The Trump administration is moving the headquarters of the Bureau of Land Management to Grand Junction, CO. However, reports are coming in that many staffers who are being reassigned are opting to quit rather than move out West.
U.S. Interior Secretary David Bernhardt defended the move Friday. Opponents have projected that the number of Bureau of Land Management staffers agreeing to move from headquarters could be as low as 15%, which Bernhardt said was “not consistent with what I’ve seen.”
Speaking at a Las Vegas conference on Colorado River water supplies, Bernhardt said he did not immediately have firmer figures, however.
“A year from now … you’re going to find out that it worked really well,” Bernhardt told reporters.
Critics of the move complain there is going to be a “brain drain” of experienced staffers. The relocation has become another struggle between bureaucratic policy priorities and the administration’s goals and visions.
[Bob] Moore, who worked at the BLM for 40 years and retired as its state director, has heard talk of moving the agency for decades. But talk was all it was. Until now.
At a time when there’s been an unprecedented focus on energy production from the Trump administration, he sees the moves as part of a larger agenda that worries him as areas are opened up to oil and gas leasing that were previously deemed too sensitive.
“The fewer BLM employees they have in Washington, the simpler it is for the political appointees in Washington to make those kinds of decisions,” he said.
But in Grand Junction, soon to be home to more than two dozen BLM top-level employees, many local leaders want to keep politics out of it. Robin Brown, head of Grand Junction Economic Partnership, has been part of the push to get the BLM to her town since the Obama administration.
“It’s disappointing that it’s become such a partisan issue and that it’s become a tool for each of the sides to beat each other up over, when it never started out that way,” she said.
Former and current Govs. John Hickenlooper and Jared Polis, both Democrats, support the move. But as this has gone from a pipe dream to near-reality, outside of Colorado, more and more prominent Democrats have questioned it, while more and more Republicans have championed it. When the BLM leased office space in the same building as oil and gas companies, opponents of the move cried foul. But Robin Brown thinks that misses the point.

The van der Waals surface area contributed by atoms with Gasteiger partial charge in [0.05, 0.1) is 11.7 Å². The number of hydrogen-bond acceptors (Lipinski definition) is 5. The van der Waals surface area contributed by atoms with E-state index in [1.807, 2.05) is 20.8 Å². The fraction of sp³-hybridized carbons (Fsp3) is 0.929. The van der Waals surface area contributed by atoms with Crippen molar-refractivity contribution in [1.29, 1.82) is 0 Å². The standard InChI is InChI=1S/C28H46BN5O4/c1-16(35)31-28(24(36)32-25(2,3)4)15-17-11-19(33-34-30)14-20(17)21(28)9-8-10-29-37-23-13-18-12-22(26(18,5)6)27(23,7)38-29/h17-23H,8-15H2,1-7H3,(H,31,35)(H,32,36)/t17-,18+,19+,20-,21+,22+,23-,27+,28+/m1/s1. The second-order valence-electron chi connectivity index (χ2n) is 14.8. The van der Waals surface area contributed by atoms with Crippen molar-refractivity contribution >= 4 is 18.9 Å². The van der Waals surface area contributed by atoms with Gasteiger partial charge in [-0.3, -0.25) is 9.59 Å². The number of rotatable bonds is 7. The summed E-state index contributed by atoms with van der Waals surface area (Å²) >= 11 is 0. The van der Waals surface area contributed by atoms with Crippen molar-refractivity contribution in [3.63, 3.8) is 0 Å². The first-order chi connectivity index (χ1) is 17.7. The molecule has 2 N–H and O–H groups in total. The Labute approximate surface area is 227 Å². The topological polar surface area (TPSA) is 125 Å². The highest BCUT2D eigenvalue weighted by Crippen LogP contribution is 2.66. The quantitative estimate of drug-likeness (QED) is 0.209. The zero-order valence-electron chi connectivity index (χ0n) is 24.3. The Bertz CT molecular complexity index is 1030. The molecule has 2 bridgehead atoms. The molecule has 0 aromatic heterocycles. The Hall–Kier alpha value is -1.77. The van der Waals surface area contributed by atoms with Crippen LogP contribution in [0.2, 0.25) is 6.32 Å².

“Because we want the BLM employees and the BLM directors and the people making land policy decisions to know our oil and gas companies,” she said.
BLM is offering impacted employees early retirement and buyouts. There look to be plenty of potential takers.
One Washington staffer told Government Executive just three of the 25 employees on their team have accepted the reassignment. Another former employee who has since left the agency for a new job but still keeps in touch with many former colleagues said they only know of two who agreed to move.
…BLM employees have told Government Executive that even some of those who have accepted their reassignments are still looking for jobs in Washington and will come back home as soon as possible. Many employees have already found new jobs and left the agency. The workers all suggested morale at the Washington office has plummeted, mistrust of leadership has grown and a sinking feeling that the Trump administration is seeking to sideline important work has set in.
The BLM staffers who are complaining about the relocation don’t seem to be getting much sympathy.
#Colorado waits with bated breath to learn which #BLM bureaucrats will, or won’t, move to Grand Junction, LOL. These are good, well-paying jobs. Many qualified people would love to have one. I won’t mourn the loss if some lifers decide they just can’t live outside DC #copolitics https://t.co/i72yYfPDKB
— Sean Paige (@SeanPaige) December 11, 2019
Donations tax deductible
to the full extent allowed by law.